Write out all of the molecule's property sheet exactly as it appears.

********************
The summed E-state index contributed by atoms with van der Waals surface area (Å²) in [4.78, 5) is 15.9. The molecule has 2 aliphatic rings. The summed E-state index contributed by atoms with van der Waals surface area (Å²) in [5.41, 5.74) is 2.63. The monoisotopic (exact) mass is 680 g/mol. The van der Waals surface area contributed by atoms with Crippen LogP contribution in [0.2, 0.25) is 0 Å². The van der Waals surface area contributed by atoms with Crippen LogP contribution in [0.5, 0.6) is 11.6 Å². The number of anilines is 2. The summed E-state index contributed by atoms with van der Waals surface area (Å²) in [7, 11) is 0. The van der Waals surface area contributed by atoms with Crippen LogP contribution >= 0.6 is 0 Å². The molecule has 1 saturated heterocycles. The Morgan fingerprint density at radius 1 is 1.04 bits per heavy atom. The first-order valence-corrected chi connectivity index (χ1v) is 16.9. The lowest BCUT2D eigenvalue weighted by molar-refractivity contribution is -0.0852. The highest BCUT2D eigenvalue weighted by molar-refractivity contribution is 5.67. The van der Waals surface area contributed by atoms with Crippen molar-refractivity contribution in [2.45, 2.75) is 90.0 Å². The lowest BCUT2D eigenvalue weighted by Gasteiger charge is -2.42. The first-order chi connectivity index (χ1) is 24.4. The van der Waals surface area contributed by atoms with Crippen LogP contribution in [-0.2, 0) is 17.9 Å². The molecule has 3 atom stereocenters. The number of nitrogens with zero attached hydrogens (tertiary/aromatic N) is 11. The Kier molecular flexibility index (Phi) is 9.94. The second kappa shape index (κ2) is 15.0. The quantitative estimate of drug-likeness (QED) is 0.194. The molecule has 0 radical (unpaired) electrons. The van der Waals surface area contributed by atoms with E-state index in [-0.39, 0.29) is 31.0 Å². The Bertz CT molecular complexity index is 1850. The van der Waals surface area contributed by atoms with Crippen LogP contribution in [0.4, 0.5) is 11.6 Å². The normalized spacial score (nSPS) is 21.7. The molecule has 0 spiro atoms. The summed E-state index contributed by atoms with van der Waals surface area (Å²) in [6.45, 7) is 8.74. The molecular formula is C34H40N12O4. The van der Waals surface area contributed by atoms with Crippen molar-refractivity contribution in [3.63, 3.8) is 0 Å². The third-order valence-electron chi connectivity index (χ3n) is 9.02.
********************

The summed E-state index contributed by atoms with van der Waals surface area (Å²) in [4.78, 5) is 15.9. The molecule has 2 aliphatic rings. The summed E-state index contributed by atoms with van der Waals surface area (Å²) in [5.41, 5.74) is 2.63. The monoisotopic (exact) mass is 680 g/mol. The van der Waals surface area contributed by atoms with Crippen LogP contribution in [0.2, 0.25) is 0 Å². The van der Waals surface area contributed by atoms with Crippen LogP contribution in [0.5, 0.6) is 11.6 Å². The number of anilines is 2. The summed E-state index contributed by atoms with van der Waals surface area (Å²) in [7, 11) is 0. The van der Waals surface area contributed by atoms with Crippen LogP contribution >= 0.6 is 0 Å². The molecule has 1 saturated heterocycles. The Morgan fingerprint density at radius 1 is 1.04 bits per heavy atom. The first-order valence-corrected chi connectivity index (χ1v) is 16.9. The lowest BCUT2D eigenvalue weighted by molar-refractivity contribution is -0.0852. The highest BCUT2D eigenvalue weighted by molar-refractivity contribution is 5.67. The van der Waals surface area contributed by atoms with Crippen molar-refractivity contribution in [2.45, 2.75) is 90.0 Å². The lowest BCUT2D eigenvalue weighted by Gasteiger charge is -2.42. The first-order chi connectivity index (χ1) is 24.4. The van der Waals surface area contributed by atoms with Crippen LogP contribution in [-0.2, 0) is 17.9 Å². The molecule has 3 atom stereocenters. The number of nitrogens with zero attached hydrogens (tertiary/aromatic N) is 11. The Kier molecular flexibility index (Phi) is 9.94. The second kappa shape index (κ2) is 15.0. The quantitative estimate of drug-likeness (QED) is 0.194. The molecule has 0 radical (unpaired) electrons. The van der Waals surface area contributed by atoms with E-state index in [-0.39, 0.29) is 31.0 Å². The Bertz CT molecular complexity index is 1850. The van der Waals surface area contributed by atoms with Crippen LogP contribution in [0.4, 0.5) is 11.6 Å². The normalized spacial score (nSPS) is 21.7. The molecule has 0 spiro atoms. The summed E-state index contributed by atoms with van der Waals surface area (Å²) in [6.45, 7) is 8.74. The molecular formula is C34H40N12O4. The van der Waals surface area contributed by atoms with Crippen molar-refractivity contribution in [3.63, 3.8) is 0 Å². The third-order valence-electron chi connectivity index (χ3n) is 9.02.